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Laugh Now, 2006


Laugh Now

Laugh Now, 2006
Spray-paint on metal
129.5 x 91 cm (51 x 35 7/8 inches)
Unique in this format
Signed and dated “Aug 2006” on the reverse
Sotheby’s London: 29 June 2021
GBP 2,435,000 / USD 3,370,000

Barely Legal, Los Angeles, 2006

A majority of Banksy’s works available on the market have been executed on canvas. The artist is at his best when combining his scathing, jet-black humor with a material that reflects the aesthetic of urban life and the authenticity of his intentions. Outside of the Think Tank series on metal panels commissioned by the pop band Blur, examples of his signature stencils on metal are incredibly rare and highly sought after.
Alongside the rat, Flower Thrower, and Girl with Balloon, the sandwich-board-wearing Laugh Now chimp is one of Banksy’s central icons. The present work represents its apotheosis: with a full and detailed stencil composition articulated in a wider than usual range of spray-painted tones and on large scale also unusual for this motif, this unique painting on metal is an exceptional and quintessential example of Banksy’s work. This piece also possesses an unparalleled exhibition history having made its debut in the artist’s paradigm-shifting LA exhibition, Barely Legal: a street-art take-over warehouse extravaganza that is today considered the most important exhibition of the artist’s career to date. In preparation for Barely Legal, Banksy created a concise series of works on identical sheets of metal shelving. These entailed a compendium of the most popular and significant motifs of his career so far, including the Kissing CoppersBomb Hugger, and the present work – Laugh Now. In its raw immediacy and use of a found-industrial material as the painting’s ground we are reminded of the central paradoxes of Banksy’s career: at once poignant and pun-fueled, he toes the line between vandal and creator, creating works of acerbic impact that advocate for the marginalized in society. Simultaneously at the center of the art world and entirely apart from it, he is, at once, the most famous artist working today and an anonymous outsider.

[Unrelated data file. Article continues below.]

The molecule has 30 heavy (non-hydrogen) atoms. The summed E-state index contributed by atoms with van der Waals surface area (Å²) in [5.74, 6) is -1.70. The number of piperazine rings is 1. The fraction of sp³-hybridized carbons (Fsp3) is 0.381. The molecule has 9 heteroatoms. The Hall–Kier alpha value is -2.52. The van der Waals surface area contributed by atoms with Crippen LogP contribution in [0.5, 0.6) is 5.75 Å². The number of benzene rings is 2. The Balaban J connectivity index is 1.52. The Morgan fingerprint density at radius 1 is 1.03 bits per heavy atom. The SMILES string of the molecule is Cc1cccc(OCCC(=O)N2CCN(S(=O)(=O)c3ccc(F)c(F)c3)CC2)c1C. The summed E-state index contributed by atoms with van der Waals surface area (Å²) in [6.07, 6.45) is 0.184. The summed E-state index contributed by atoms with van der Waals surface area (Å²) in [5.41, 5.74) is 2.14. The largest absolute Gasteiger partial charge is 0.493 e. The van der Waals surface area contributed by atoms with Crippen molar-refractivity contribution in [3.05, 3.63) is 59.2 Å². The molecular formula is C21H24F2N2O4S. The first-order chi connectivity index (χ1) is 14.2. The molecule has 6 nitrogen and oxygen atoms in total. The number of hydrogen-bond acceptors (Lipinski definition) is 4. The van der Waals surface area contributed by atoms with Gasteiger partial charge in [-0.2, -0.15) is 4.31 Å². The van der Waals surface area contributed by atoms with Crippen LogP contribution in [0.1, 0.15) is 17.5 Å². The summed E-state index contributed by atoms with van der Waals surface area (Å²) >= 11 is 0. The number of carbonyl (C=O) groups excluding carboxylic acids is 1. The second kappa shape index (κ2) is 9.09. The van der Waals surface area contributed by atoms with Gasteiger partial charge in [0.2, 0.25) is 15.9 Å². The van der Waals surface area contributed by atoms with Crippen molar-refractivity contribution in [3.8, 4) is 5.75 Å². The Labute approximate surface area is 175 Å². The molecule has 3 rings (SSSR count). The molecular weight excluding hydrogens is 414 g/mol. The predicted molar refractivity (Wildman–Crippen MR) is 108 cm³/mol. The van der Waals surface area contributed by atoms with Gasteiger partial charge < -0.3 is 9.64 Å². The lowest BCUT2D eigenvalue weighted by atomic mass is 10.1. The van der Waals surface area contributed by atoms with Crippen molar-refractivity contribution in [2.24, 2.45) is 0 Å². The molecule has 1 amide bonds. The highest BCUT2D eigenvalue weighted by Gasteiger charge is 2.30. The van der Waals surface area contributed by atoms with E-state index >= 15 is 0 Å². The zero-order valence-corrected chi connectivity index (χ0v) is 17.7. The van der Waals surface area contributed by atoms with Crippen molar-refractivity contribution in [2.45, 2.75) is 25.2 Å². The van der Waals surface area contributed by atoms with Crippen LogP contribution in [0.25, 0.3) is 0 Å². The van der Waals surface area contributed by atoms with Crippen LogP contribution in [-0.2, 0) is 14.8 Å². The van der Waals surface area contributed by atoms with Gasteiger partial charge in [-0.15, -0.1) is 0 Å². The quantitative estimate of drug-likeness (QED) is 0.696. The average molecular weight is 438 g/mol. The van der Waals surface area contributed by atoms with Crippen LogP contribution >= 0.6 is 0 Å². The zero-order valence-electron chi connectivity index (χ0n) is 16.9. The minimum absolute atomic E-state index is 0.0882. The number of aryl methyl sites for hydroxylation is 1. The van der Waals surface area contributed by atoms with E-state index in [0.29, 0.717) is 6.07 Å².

“You paint 100 chimpanzees and they still call you a guerrilla artist.”

As tremendously deployed in Laugh Now, Banksy is a master of surprising juxtapositions; using humor and biting satire, his work undercuts the elite to elevate the proletarian and shed light on the great issues of our time.